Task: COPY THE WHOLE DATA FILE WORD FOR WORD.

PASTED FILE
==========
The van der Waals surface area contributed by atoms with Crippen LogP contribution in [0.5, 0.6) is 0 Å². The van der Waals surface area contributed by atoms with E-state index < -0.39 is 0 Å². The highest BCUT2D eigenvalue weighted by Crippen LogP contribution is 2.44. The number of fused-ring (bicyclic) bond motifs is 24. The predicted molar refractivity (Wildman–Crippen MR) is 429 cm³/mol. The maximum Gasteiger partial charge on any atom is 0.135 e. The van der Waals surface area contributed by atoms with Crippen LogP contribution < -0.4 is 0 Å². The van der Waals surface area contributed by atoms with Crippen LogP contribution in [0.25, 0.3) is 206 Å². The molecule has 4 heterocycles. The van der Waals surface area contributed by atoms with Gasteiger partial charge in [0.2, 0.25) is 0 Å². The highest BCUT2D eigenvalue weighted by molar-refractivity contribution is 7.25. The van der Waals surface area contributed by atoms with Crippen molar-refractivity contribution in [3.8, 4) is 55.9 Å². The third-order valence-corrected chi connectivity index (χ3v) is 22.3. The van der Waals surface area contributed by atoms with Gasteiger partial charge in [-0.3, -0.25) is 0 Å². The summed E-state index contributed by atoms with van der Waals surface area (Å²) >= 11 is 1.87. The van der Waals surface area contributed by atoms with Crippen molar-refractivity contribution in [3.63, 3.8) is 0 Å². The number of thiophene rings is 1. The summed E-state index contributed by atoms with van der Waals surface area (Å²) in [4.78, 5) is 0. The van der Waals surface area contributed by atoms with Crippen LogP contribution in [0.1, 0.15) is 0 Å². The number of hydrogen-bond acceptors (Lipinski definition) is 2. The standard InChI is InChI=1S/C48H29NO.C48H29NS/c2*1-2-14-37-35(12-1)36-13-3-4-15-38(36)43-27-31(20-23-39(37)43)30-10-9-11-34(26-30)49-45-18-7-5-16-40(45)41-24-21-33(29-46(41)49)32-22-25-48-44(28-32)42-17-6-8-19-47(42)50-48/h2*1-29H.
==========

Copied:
The van der Waals surface area contributed by atoms with Crippen LogP contribution in [0.5, 0.6) is 0 Å². The van der Waals surface area contributed by atoms with E-state index < -0.39 is 0 Å². The highest BCUT2D eigenvalue weighted by Crippen LogP contribution is 2.44. The number of fused-ring (bicyclic) bond motifs is 24. The predicted molar refractivity (Wildman–Crippen MR) is 429 cm³/mol. The maximum Gasteiger partial charge on any atom is 0.135 e. The van der Waals surface area contributed by atoms with Crippen LogP contribution < -0.4 is 0 Å². The van der Waals surface area contributed by atoms with Crippen LogP contribution in [0.25, 0.3) is 206 Å². The molecule has 4 heterocycles. The van der Waals surface area contributed by atoms with Gasteiger partial charge in [0.2, 0.25) is 0 Å². The highest BCUT2D eigenvalue weighted by molar-refractivity contribution is 7.25. The van der Waals surface area contributed by atoms with Crippen molar-refractivity contribution in [3.8, 4) is 55.9 Å². The third-order valence-corrected chi connectivity index (χ3v) is 22.3. The van der Waals surface area contributed by atoms with Gasteiger partial charge in [-0.3, -0.25) is 0 Å². The summed E-state index contributed by atoms with van der Waals surface area (Å²) >= 11 is 1.87. The van der Waals surface area contributed by atoms with Crippen molar-refractivity contribution in [3.63, 3.8) is 0 Å². The number of thiophene rings is 1. The summed E-state index contributed by atoms with van der Waals surface area (Å²) in [4.78, 5) is 0. The van der Waals surface area contributed by atoms with Crippen LogP contribution in [0.1, 0.15) is 0 Å². The number of hydrogen-bond acceptors (Lipinski definition) is 2. The standard InChI is InChI=1S/C48H29NO.C48H29NS/c2*1-2-14-37-35(12-1)36-13-3-4-15-38(36)43-27-31(20-23-39(37)43)30-10-9-11-34(26-30)49-45-18-7-5-16-40(45)41-24-21-33(29-46(41)49)32-22-25-48-44(28-32)42-17-6-8-19-47(42)50-48/h2*1-29H.